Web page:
Mother Jones points out a new study trying to determine how much the greater Los Angeles area will warm because of climate change. The results are pretty dramatic.
Under business-as-usual climate scenarios the region warms on average 4.6°F by 2041. There are some notable differences however, based on geography.
Along the ocean temperatures will increase 3.5-4°F, mountains and deserts warm 4.5-5.5°F, and dense urban areas warm 4-4.5°F. More warming is expected to occur in summer and fall than in spring and winter.
What that means for days above 95°F also varies by locality.
Coastal areas like Santa Monica, Venice and San Pedro, which now rarely top 95°F because of the cooling influence of the ocean may see one day a year topping that. In Downtown LA, perhaps 4.6 days above 95°F, an increase of about four days each year. In Pasadena, hot days go from 3 days to 9.5 days. The greatest increase (and this goes beyond Los Angeles really) is in Lancaster, where days topping 95°F increase from 20 days today to about 55 days. Palm Springs (even further afield), which now sees 75 days above 95°F, increases to 119 days each year—a third of the year with days topping 95°F.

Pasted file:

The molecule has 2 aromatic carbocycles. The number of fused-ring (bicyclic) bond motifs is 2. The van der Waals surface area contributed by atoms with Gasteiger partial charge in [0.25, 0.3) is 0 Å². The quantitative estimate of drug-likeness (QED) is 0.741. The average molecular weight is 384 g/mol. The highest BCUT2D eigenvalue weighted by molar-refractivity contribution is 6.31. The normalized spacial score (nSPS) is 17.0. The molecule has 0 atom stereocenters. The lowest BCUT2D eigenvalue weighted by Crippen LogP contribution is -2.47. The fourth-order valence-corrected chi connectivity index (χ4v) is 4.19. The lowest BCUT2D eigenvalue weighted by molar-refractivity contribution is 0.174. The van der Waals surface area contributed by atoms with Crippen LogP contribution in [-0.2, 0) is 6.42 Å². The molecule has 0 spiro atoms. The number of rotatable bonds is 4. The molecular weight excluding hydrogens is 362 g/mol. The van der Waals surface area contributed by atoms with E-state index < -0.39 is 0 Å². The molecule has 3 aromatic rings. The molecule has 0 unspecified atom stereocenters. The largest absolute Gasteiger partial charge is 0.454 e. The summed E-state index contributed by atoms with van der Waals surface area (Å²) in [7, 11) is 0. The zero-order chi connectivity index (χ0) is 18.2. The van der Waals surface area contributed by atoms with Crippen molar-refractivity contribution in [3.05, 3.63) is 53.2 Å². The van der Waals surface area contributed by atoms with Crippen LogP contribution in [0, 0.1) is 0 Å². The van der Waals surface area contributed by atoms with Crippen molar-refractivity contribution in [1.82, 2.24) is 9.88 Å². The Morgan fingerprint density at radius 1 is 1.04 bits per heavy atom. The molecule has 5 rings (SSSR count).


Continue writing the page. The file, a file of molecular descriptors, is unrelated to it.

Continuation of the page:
Here's the kicker in all this, even under aggressive carbon mitigation scenarios warming is just 30% less than this. A worthwhile target to shoot for, but really a sign of how much change human activity has already caused or has committed to happening.